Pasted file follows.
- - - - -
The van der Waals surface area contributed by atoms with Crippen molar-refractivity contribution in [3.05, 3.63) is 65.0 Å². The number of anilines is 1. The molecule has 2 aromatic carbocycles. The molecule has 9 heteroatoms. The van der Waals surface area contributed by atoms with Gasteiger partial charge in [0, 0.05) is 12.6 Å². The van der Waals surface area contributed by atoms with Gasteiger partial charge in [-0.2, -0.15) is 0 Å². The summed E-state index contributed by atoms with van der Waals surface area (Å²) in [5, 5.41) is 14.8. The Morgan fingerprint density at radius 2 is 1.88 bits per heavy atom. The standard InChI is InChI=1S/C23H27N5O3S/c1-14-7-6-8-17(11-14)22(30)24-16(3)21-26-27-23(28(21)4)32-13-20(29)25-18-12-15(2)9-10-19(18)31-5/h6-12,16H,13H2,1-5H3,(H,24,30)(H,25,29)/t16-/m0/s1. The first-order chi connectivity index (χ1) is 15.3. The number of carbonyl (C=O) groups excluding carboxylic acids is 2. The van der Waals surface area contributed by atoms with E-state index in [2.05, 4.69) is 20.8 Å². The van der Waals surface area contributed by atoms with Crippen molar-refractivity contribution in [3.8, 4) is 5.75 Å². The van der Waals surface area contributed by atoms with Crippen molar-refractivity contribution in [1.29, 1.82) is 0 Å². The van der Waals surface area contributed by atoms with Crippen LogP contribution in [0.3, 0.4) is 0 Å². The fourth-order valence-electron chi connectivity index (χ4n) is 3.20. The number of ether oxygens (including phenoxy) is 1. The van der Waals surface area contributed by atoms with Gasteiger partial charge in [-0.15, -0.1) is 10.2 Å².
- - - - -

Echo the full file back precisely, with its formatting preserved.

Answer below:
The van der Waals surface area contributed by atoms with Crippen molar-refractivity contribution in [3.05, 3.63) is 65.0 Å². The number of anilines is 1. The molecule has 2 aromatic carbocycles. The molecule has 9 heteroatoms. The van der Waals surface area contributed by atoms with Gasteiger partial charge in [0, 0.05) is 12.6 Å². The van der Waals surface area contributed by atoms with Gasteiger partial charge in [-0.2, -0.15) is 0 Å². The summed E-state index contributed by atoms with van der Waals surface area (Å²) in [5, 5.41) is 14.8. The Morgan fingerprint density at radius 2 is 1.88 bits per heavy atom. The standard InChI is InChI=1S/C23H27N5O3S/c1-14-7-6-8-17(11-14)22(30)24-16(3)21-26-27-23(28(21)4)32-13-20(29)25-18-12-15(2)9-10-19(18)31-5/h6-12,16H,13H2,1-5H3,(H,24,30)(H,25,29)/t16-/m0/s1. The first-order chi connectivity index (χ1) is 15.3. The number of carbonyl (C=O) groups excluding carboxylic acids is 2. The van der Waals surface area contributed by atoms with E-state index in [2.05, 4.69) is 20.8 Å². The van der Waals surface area contributed by atoms with Crippen molar-refractivity contribution in [3.8, 4) is 5.75 Å². The van der Waals surface area contributed by atoms with Crippen molar-refractivity contribution in [1.29, 1.82) is 0 Å². The van der Waals surface area contributed by atoms with Crippen LogP contribution in [0.3, 0.4) is 0 Å². The fourth-order valence-electron chi connectivity index (χ4n) is 3.20. The number of ether oxygens (including phenoxy) is 1. The van der Waals surface area contributed by atoms with Gasteiger partial charge in [-0.15, -0.1) is 10.2 Å².